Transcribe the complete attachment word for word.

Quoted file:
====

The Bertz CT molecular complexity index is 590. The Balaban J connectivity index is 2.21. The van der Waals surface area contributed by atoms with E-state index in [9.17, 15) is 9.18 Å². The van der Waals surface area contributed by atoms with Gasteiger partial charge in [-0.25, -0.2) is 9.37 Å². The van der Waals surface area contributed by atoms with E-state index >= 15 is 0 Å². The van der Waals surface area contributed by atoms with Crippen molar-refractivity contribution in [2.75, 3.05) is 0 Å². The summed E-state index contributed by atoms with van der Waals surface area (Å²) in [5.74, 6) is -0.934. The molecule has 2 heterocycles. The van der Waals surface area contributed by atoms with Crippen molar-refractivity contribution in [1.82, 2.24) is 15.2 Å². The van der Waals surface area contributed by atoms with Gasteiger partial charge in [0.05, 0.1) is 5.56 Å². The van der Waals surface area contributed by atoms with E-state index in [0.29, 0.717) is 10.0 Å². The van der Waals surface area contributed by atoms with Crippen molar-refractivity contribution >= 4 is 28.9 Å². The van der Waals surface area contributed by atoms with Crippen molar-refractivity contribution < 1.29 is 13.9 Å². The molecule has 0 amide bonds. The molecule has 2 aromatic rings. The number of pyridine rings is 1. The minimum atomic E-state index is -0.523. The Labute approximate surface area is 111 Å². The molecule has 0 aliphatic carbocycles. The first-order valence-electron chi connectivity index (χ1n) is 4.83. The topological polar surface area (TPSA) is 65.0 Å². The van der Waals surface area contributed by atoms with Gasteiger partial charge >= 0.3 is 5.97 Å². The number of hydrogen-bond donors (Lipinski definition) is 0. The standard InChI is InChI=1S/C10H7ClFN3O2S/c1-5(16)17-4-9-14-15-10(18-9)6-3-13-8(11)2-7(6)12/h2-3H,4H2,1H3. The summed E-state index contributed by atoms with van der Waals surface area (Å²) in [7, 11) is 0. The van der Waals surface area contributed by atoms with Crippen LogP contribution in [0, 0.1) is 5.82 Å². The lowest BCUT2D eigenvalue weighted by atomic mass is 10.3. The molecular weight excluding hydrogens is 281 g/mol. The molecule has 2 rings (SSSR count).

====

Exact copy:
The Bertz CT molecular complexity index is 590. The Balaban J connectivity index is 2.21. The van der Waals surface area contributed by atoms with E-state index in [9.17, 15) is 9.18 Å². The van der Waals surface area contributed by atoms with Gasteiger partial charge in [-0.25, -0.2) is 9.37 Å². The van der Waals surface area contributed by atoms with E-state index >= 15 is 0 Å². The van der Waals surface area contributed by atoms with Crippen molar-refractivity contribution in [2.75, 3.05) is 0 Å². The summed E-state index contributed by atoms with van der Waals surface area (Å²) in [5.74, 6) is -0.934. The molecule has 2 heterocycles. The van der Waals surface area contributed by atoms with Crippen molar-refractivity contribution in [1.82, 2.24) is 15.2 Å². The van der Waals surface area contributed by atoms with Gasteiger partial charge in [0.05, 0.1) is 5.56 Å². The van der Waals surface area contributed by atoms with E-state index in [0.29, 0.717) is 10.0 Å². The van der Waals surface area contributed by atoms with Crippen molar-refractivity contribution >= 4 is 28.9 Å². The van der Waals surface area contributed by atoms with Crippen molar-refractivity contribution < 1.29 is 13.9 Å². The molecule has 0 amide bonds. The molecule has 2 aromatic rings. The number of pyridine rings is 1. The minimum atomic E-state index is -0.523. The Labute approximate surface area is 111 Å². The molecule has 0 aliphatic carbocycles. The first-order valence-electron chi connectivity index (χ1n) is 4.83. The topological polar surface area (TPSA) is 65.0 Å². The van der Waals surface area contributed by atoms with Gasteiger partial charge >= 0.3 is 5.97 Å². The number of hydrogen-bond donors (Lipinski definition) is 0. The standard InChI is InChI=1S/C10H7ClFN3O2S/c1-5(16)17-4-9-14-15-10(18-9)6-3-13-8(11)2-7(6)12/h2-3H,4H2,1H3. The summed E-state index contributed by atoms with van der Waals surface area (Å²) in [7, 11) is 0. The van der Waals surface area contributed by atoms with Crippen LogP contribution in [0, 0.1) is 5.82 Å². The lowest BCUT2D eigenvalue weighted by atomic mass is 10.3. The molecular weight excluding hydrogens is 281 g/mol. The molecule has 2 rings (SSSR count).